Stop Overthinking the Joke. Sometimes It’s Just ‘Funny’


If there was a big yellow caution sign for anyone in the comedy world it should be “Watch for Big Head”

One of my most notorious weaknesses in comedy is trying to be too clever.

I’ve spent nearly thirty years, not only as a comedian and comedy writer, but also as a comedy scientist; figuring out what makes something funny and how to bottle it so it can be reproduced at will.

Sometimes I’ll write a joke and think to myself, ‘that’s too simple… that’s not going to get a big laugh,’ only to try the joke on stage and get not just a great laugh, but an applause break.

I wrote a joke the other day and opened with it that night at the Comedy Store:

“The republicans are consulting with Caitlyn Jenner on how to best deal with Donald Trump. You know, since she’s now the expert on how to quickly eliminate a dick.”

The joke got a crisp laugh, then solid applause followed… and just earlier I was in my ‘big head’ I wondering whether that would even get a good laugh.

It’s Easy to Get Too Clever

The more experience we have in comedy, the easier it is to get too clever; to get stuck in analysis of the joke.

Most solid comedy is about simple associations, recognition and release of tension. Because Caitlyn Jenner, Donald Trump and the presidential race are all politically charged and issues that are now, it’s more likely to create tension and provide for solid release. And since release is the one of the top triggers for applause, it worked.

But because I was in my ‘big head,’ I second guessed myself.

If it Sounds Funny, Do It!

Sometimes, we have to remember to get out of our own way and write what we think is funny. Does it sound funny? Does it feel funny? Then do it.

Emmy Award-winning writer, Gene Perret said, “Sometimes the joke doesn’t need to be categorized. Sometimes it defies explanation, it’s just funny.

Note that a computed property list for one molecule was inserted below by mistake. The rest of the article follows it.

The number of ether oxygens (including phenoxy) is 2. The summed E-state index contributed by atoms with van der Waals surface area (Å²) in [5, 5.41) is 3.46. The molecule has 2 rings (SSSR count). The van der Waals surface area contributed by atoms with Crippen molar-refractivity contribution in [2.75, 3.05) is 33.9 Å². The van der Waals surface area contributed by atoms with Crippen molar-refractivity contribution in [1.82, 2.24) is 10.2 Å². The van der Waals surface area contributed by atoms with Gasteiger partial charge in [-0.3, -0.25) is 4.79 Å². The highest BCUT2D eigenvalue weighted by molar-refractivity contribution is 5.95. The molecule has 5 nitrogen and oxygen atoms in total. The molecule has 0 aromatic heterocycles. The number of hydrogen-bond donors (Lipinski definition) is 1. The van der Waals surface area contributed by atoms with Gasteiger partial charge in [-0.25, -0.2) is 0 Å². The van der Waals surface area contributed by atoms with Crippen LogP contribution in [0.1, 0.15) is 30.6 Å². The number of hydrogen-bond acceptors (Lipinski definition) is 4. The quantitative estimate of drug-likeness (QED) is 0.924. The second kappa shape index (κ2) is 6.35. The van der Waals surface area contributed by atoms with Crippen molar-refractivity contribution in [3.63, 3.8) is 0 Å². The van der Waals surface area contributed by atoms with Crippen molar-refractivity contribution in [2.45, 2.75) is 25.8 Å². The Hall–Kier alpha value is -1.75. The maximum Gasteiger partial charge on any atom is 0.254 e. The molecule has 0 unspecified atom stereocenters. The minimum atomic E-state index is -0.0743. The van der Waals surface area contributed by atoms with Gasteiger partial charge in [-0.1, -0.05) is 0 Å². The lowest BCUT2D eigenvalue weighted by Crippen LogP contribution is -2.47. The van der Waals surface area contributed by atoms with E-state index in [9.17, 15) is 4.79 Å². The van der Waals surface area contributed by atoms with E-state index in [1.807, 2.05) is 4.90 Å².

He goes on to say,

“Steven Wright, one of the most inventive comedy writers of all time, has a line that defies categorizing, that reads:

“When I was a kid we had a sandbox in our back yard that was filled with quicksand. I was an only child… eventually.”

Kathleen Madigan had a line in her act during the time when the book Final Exit, a controversial book on how to commit suicide, was first published. She talked about being in a bookstore checkout line behind a customer who was buying it.

“The guy was about to pay $19.95 for a book on how to commit suicide. I said, ‘Hey man, I’ll stab you in the head for five dollars.'”

Mr. Perret makes a good point. Although each of these jokes has a definite reason that they would trigger laughs, they don’t necessarily fit into any category. They are just funny.

I like explaining and understanding ‘why’ something is funny. It’s my life’s work. But sometimes you don’t need an explanation, sometimes funny is just funny.

So resist the temptation of getting into over analysis of the joke, if it feels funny, just do it.

In other words, watch out for ‘big head.’


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